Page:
Fashion Students Place Premium on CSR

A survey of students from three college fashion programs shows growing focus on positive corporate behavior in career choices.

Fashion students are willing to trade $10,000 a year in annual salary for a good night’s sleep.

Among 247 students studying for fashion careers at LIM College, Kent State University and Oregon State University, more than three-quarters — 77 percent — would accept a position with an annual salary of $42,000 rather than one paying $52,000 if the lower-paying job was for a company with high standards of Corporate Social Responsibility.

Among other key findings were that three in five students would choose positions with lower pay rather than with a prospective employer who was found to hire and promote based on physical appearance, and that nearly seven in eight — 84 percent — would choose a company with an ethical supply chain over one deemed to be less socially responsible.

The Corporate Social Responsibility and Career Decisions survey was developed by Michael Londrigan, interim dean of academic affairs and chair of the fashion merchandising department at LIM; Nancy Stanforth, associate professor of fashion merchandising at Kent State, and William Hauck, assistant professor of fashion merchandising at Kent State. All had noticed an evolution among students following their initial exposure to prospective employers.

“After taking internships and working part-time jobs, students are looking for some kind of work-life balance,” Londrigan told WWD, “but the reality in the fashion industry is that they’re going to work their tails off right out of school.”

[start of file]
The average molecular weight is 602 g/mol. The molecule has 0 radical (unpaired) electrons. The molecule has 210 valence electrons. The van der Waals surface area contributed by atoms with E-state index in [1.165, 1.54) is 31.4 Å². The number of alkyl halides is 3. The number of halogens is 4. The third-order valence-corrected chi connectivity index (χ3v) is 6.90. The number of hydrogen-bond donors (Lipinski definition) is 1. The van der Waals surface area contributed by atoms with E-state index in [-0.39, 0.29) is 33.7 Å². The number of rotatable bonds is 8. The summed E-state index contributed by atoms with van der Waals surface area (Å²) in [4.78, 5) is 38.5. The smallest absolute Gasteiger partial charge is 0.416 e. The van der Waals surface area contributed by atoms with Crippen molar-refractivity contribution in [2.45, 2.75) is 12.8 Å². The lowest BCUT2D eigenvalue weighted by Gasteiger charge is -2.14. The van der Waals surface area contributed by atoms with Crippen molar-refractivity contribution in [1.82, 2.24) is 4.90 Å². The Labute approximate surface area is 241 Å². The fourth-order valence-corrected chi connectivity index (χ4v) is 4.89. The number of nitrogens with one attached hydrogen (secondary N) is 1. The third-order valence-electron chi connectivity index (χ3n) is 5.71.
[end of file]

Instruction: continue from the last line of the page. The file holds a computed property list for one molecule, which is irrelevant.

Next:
He said awareness of CSR issues, from environmental threats to workers’ rights, was high for many of the students arriving at the three schools and became even more keen as they studied companies in the fashion industry and gained exposure to facets of the market.

“When they arrive, they want to work for Gucci and Prada, but they form a more comprehensive and balanced view as their education progresses,” he said.

Larger companies tend to have CSR programs in place, he noted, but may fall short on quality-of-life questions.

The study touched on not only their attitudes about CSR but also quality-of-life issues. For instance, nearly two-thirds of the respondents — 65 percent — would choose lower pay in order to work fewer hours.

When the seniors, juniors and sophomores participating in the study were asked about their personal practices, 64 percent said they make an effort to avoid products made by low-wage workers. Nearly three-quarters — 73 percent — make an effort to conserve water and 41 percent buy biodegradable products. Eighty-two percent recycle whenever they can.

“We believed that CSR was important, but we did not know to what extent,” said Kent State’s Stanforth. “What we found exceeded our expectations.”